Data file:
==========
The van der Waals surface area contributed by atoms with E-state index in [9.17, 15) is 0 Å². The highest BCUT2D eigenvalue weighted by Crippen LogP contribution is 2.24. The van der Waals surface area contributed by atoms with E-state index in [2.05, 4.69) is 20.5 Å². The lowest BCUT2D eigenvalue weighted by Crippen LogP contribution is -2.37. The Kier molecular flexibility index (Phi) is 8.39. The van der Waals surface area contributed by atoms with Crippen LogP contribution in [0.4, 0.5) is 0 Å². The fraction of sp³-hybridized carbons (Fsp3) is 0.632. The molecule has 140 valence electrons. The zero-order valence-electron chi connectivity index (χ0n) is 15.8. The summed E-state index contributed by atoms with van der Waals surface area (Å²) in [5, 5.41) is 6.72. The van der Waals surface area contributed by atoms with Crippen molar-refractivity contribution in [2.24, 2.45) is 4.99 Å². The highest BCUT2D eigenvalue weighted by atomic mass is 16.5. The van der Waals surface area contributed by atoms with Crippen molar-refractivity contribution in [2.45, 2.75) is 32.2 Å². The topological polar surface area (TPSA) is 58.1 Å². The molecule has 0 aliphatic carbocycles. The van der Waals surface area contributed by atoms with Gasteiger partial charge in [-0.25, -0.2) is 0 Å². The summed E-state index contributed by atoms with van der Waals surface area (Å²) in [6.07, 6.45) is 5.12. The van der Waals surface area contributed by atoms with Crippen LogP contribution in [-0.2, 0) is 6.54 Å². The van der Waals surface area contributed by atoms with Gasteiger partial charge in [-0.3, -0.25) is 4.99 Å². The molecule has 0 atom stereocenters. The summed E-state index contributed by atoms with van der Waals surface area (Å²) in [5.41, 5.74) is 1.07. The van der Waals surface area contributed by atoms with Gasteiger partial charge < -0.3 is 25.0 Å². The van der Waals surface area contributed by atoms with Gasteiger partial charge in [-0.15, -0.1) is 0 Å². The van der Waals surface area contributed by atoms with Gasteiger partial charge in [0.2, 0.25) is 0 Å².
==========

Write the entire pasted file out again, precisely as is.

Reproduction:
The van der Waals surface area contributed by atoms with E-state index in [9.17, 15) is 0 Å². The highest BCUT2D eigenvalue weighted by Crippen LogP contribution is 2.24. The van der Waals surface area contributed by atoms with E-state index in [2.05, 4.69) is 20.5 Å². The lowest BCUT2D eigenvalue weighted by Crippen LogP contribution is -2.37. The Kier molecular flexibility index (Phi) is 8.39. The van der Waals surface area contributed by atoms with Crippen LogP contribution in [0.4, 0.5) is 0 Å². The fraction of sp³-hybridized carbons (Fsp3) is 0.632. The molecule has 140 valence electrons. The zero-order valence-electron chi connectivity index (χ0n) is 15.8. The summed E-state index contributed by atoms with van der Waals surface area (Å²) in [5, 5.41) is 6.72. The van der Waals surface area contributed by atoms with Crippen molar-refractivity contribution in [2.24, 2.45) is 4.99 Å². The highest BCUT2D eigenvalue weighted by atomic mass is 16.5. The van der Waals surface area contributed by atoms with Crippen molar-refractivity contribution in [2.45, 2.75) is 32.2 Å². The topological polar surface area (TPSA) is 58.1 Å². The molecule has 0 aliphatic carbocycles. The van der Waals surface area contributed by atoms with Gasteiger partial charge in [-0.25, -0.2) is 0 Å². The summed E-state index contributed by atoms with van der Waals surface area (Å²) in [6.07, 6.45) is 5.12. The van der Waals surface area contributed by atoms with Crippen LogP contribution in [-0.2, 0) is 6.54 Å². The van der Waals surface area contributed by atoms with Gasteiger partial charge in [-0.3, -0.25) is 4.99 Å². The molecule has 0 atom stereocenters. The summed E-state index contributed by atoms with van der Waals surface area (Å²) in [5.41, 5.74) is 1.07. The van der Waals surface area contributed by atoms with Gasteiger partial charge < -0.3 is 25.0 Å². The van der Waals surface area contributed by atoms with Gasteiger partial charge in [-0.15, -0.1) is 0 Å². The van der Waals surface area contributed by atoms with Gasteiger partial charge in [0.2, 0.25) is 0 Å².